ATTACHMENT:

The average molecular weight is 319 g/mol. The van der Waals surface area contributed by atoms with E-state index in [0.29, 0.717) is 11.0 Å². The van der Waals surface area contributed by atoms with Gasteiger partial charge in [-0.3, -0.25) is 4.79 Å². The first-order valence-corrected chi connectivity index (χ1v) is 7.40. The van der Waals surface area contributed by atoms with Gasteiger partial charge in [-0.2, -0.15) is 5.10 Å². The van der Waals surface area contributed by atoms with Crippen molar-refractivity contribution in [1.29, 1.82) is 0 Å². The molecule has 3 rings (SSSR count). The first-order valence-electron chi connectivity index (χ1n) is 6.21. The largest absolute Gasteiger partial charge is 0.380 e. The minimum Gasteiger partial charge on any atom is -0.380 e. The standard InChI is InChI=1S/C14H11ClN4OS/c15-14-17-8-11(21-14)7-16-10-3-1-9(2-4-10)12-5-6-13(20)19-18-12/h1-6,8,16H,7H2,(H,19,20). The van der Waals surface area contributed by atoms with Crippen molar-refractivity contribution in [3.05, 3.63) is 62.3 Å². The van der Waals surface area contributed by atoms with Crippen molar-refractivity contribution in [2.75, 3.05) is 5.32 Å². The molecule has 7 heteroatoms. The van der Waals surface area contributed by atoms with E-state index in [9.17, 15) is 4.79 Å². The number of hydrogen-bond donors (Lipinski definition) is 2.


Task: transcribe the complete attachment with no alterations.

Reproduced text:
The average molecular weight is 319 g/mol. The van der Waals surface area contributed by atoms with E-state index in [0.29, 0.717) is 11.0 Å². The van der Waals surface area contributed by atoms with Gasteiger partial charge in [-0.3, -0.25) is 4.79 Å². The first-order valence-corrected chi connectivity index (χ1v) is 7.40. The van der Waals surface area contributed by atoms with Gasteiger partial charge in [-0.2, -0.15) is 5.10 Å². The van der Waals surface area contributed by atoms with Crippen molar-refractivity contribution in [1.29, 1.82) is 0 Å². The molecule has 3 rings (SSSR count). The first-order valence-electron chi connectivity index (χ1n) is 6.21. The largest absolute Gasteiger partial charge is 0.380 e. The minimum Gasteiger partial charge on any atom is -0.380 e. The standard InChI is InChI=1S/C14H11ClN4OS/c15-14-17-8-11(21-14)7-16-10-3-1-9(2-4-10)12-5-6-13(20)19-18-12/h1-6,8,16H,7H2,(H,19,20). The van der Waals surface area contributed by atoms with Crippen molar-refractivity contribution in [3.05, 3.63) is 62.3 Å². The van der Waals surface area contributed by atoms with Crippen molar-refractivity contribution in [2.75, 3.05) is 5.32 Å². The molecule has 7 heteroatoms. The van der Waals surface area contributed by atoms with E-state index in [9.17, 15) is 4.79 Å². The number of hydrogen-bond donors (Lipinski definition) is 2.